Many companies that market products or content protected by intellectual property rights rely on “shrink-wrap” or “box top” licenses to impose licensing restrictions on their customers. But that strategy only works if the customer is indeed bound by the terms – meaning that he or she will be deemed to have accepted the terms as a matter of contract formation. A recent decision of a California federal court highlights the need to use language in such licenses that clearly inform the user that they are agreeing to contractual terms when using the product (by opening a box or entering a website).
Disney Enterprises, Inc. v. Redbox Automated Retail LLC (C.D.Cal. 2018) denied Disney’s motion for a preliminary injunction based on contract and copyright claims. A key part of the decision was the court’s finding that no contract had been created between the parties when the defendant opened a Disney “combo pack” that included codes used to download Disney movies. The box top language was not sufficiently clear that the user opening the box was agreeing to contractual terms and restrictions.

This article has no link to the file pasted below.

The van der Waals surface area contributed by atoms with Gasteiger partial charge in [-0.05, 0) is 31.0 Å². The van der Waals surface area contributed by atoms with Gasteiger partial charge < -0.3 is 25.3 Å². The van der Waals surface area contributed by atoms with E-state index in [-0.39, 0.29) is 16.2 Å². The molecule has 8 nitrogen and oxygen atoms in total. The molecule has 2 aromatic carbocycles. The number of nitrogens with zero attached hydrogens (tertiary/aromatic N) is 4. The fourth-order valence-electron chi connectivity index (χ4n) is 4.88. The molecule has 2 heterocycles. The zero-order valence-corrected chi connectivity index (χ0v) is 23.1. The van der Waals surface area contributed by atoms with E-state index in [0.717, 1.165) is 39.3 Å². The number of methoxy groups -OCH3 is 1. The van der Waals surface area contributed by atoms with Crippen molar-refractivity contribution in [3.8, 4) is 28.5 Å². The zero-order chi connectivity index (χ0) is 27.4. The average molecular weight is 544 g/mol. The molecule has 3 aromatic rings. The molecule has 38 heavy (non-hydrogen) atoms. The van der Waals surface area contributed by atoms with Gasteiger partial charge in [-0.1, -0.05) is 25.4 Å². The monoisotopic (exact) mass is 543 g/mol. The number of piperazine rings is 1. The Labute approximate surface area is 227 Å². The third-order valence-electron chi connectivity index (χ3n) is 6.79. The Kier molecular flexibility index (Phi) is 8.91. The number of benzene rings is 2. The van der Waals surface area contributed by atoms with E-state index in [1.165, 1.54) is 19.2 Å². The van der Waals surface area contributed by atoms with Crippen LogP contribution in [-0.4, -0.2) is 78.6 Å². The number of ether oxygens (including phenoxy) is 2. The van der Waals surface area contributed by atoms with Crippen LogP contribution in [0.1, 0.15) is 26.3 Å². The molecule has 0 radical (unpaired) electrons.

Unlike prior cases involving “box top” licenses, Disney’s combo pack did not make clear that by opening the box, the user was entering into a contract by which it accepted restrictions on use and resale of the contents. The combo pack merely stated that “[c]odes are not for sale and transfer” in medium print. In very small print, they stated “Terms and Conditions apply.” That was not enough to alert the user that he or she was agreeing to contractual terms.
The lesson: if you want contractual terms to be binding, you must make clear that the user is entering into a contract